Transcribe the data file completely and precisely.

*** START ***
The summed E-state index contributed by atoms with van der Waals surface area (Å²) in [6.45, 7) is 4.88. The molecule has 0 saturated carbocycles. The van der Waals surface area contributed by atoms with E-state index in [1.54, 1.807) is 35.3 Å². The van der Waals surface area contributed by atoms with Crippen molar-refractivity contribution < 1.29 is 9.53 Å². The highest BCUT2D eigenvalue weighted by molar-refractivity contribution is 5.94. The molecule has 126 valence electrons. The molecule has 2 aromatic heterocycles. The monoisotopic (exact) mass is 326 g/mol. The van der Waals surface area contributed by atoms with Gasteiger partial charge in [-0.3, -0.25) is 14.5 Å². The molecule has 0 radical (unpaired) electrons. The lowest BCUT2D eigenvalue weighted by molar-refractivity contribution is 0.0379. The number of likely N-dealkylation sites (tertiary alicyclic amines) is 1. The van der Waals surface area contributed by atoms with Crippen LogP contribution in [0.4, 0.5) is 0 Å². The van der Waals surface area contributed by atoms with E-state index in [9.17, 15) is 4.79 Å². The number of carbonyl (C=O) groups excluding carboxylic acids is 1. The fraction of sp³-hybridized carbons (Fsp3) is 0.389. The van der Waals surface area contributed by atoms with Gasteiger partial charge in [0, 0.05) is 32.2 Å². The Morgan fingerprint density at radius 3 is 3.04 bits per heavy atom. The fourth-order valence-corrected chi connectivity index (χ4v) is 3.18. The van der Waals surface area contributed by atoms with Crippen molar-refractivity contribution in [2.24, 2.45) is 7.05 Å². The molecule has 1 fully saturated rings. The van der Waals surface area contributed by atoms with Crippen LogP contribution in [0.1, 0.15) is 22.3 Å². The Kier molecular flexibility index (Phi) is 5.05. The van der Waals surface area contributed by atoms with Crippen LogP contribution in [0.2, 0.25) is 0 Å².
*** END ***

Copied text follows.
The summed E-state index contributed by atoms with van der Waals surface area (Å²) in [6.45, 7) is 4.88. The molecule has 0 saturated carbocycles. The van der Waals surface area contributed by atoms with E-state index in [1.54, 1.807) is 35.3 Å². The van der Waals surface area contributed by atoms with Crippen molar-refractivity contribution < 1.29 is 9.53 Å². The highest BCUT2D eigenvalue weighted by molar-refractivity contribution is 5.94. The molecule has 126 valence electrons. The molecule has 2 aromatic heterocycles. The monoisotopic (exact) mass is 326 g/mol. The van der Waals surface area contributed by atoms with Gasteiger partial charge in [-0.3, -0.25) is 14.5 Å². The molecule has 0 radical (unpaired) electrons. The lowest BCUT2D eigenvalue weighted by molar-refractivity contribution is 0.0379. The number of likely N-dealkylation sites (tertiary alicyclic amines) is 1. The van der Waals surface area contributed by atoms with Crippen LogP contribution in [0.4, 0.5) is 0 Å². The van der Waals surface area contributed by atoms with E-state index in [9.17, 15) is 4.79 Å². The number of carbonyl (C=O) groups excluding carboxylic acids is 1. The fraction of sp³-hybridized carbons (Fsp3) is 0.389. The van der Waals surface area contributed by atoms with Gasteiger partial charge in [0, 0.05) is 32.2 Å². The Morgan fingerprint density at radius 3 is 3.04 bits per heavy atom. The fourth-order valence-corrected chi connectivity index (χ4v) is 3.18. The van der Waals surface area contributed by atoms with Crippen molar-refractivity contribution in [2.24, 2.45) is 7.05 Å². The molecule has 1 fully saturated rings. The van der Waals surface area contributed by atoms with Crippen LogP contribution in [0.1, 0.15) is 22.3 Å². The Kier molecular flexibility index (Phi) is 5.05. The van der Waals surface area contributed by atoms with Crippen LogP contribution in [0.2, 0.25) is 0 Å².